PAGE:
~ Elizabeth Gilbert

In my opinion, we should update the concept if we want to progress. We must start to value our work so much that other people are ready to pay for it (and I am not talking about twenty dollars a week, I am talking about the kind of a money that covers your bills and a ticket to your favorite festival).

Artists are here to explore, to stay curious and seek the alternative. Most of the time our work is like doing research, trying to stretch beyond the unknown. That’s why creative work is unique. That is what life is all about, and that’s the reason to continue, no matter what.

“A writer who makes serious money is never taken seriously. Writers and artists are expected to suffer poverty and privation for their art; it’s a sign of “authenticity.”
~ Jessica Zafra

Last summer, I was painting a commercial outdoor mural, and a French artist came to talk to me. In her opinion, I was selling myself to the devil. She said that all artists should have secondary jobs at the restaurants or cafés in order to save their freedom. I listened to her words carefully.

The thing is, I don’t enjoy working at the cafés. I’ve tried it, and that definitely wasn’t making me a better artist or a happier person. I told her that actually, I was really enjoying what I was doing, surrounded by bright colors and listening to music. My painting gig was boosting my personal creativity. It didn’t only build up my self-confidence as an artist, but also fattened my bank account temporarily. I got paid well for it, because I got the guts to ask the money for it, even though I had never painted anything outdoors before.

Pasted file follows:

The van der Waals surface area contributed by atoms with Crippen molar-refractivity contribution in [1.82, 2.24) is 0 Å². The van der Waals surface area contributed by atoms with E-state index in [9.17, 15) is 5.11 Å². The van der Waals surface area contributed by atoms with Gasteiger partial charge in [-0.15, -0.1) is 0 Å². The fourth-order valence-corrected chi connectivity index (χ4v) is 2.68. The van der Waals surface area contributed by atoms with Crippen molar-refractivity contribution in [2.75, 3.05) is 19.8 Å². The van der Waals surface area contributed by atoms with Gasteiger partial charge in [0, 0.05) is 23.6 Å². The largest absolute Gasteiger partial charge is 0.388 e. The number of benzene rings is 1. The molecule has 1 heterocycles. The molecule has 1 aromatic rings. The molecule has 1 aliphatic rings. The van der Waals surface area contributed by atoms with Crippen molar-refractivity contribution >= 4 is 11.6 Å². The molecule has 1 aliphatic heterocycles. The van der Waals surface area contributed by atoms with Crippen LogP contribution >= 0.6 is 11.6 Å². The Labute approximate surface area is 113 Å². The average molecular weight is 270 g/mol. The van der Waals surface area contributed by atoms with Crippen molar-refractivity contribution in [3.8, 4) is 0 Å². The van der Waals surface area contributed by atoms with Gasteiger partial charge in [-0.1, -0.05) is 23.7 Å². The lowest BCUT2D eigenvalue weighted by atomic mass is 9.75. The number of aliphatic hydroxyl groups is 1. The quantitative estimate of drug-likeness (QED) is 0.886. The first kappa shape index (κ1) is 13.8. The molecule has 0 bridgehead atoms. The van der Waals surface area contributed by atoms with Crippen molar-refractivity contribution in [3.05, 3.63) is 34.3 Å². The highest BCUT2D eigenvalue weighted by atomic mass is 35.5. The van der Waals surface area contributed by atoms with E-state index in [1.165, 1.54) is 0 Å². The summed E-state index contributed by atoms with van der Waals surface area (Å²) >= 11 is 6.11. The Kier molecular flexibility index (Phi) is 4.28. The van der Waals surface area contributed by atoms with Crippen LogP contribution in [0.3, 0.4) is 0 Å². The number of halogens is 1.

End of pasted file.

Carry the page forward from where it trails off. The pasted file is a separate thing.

“The success of other artists is good for me.”
~ Andrew Simonet

One of my art teachers told me that I should never become an artist. “It’s a horrible life choice,” he said. He was always angry and bitter and he loved to shout at young students. I wondered why he made that choice then. Who told him to be an artist? I’m quite sure that it was his own choice, but as his student, I felt that I was somehow responsible of that decision.

I don’t think that it is radical or progressive for artists to blame others, because by doing so we are widening the gap between “them” and “us.”

We can do better than that.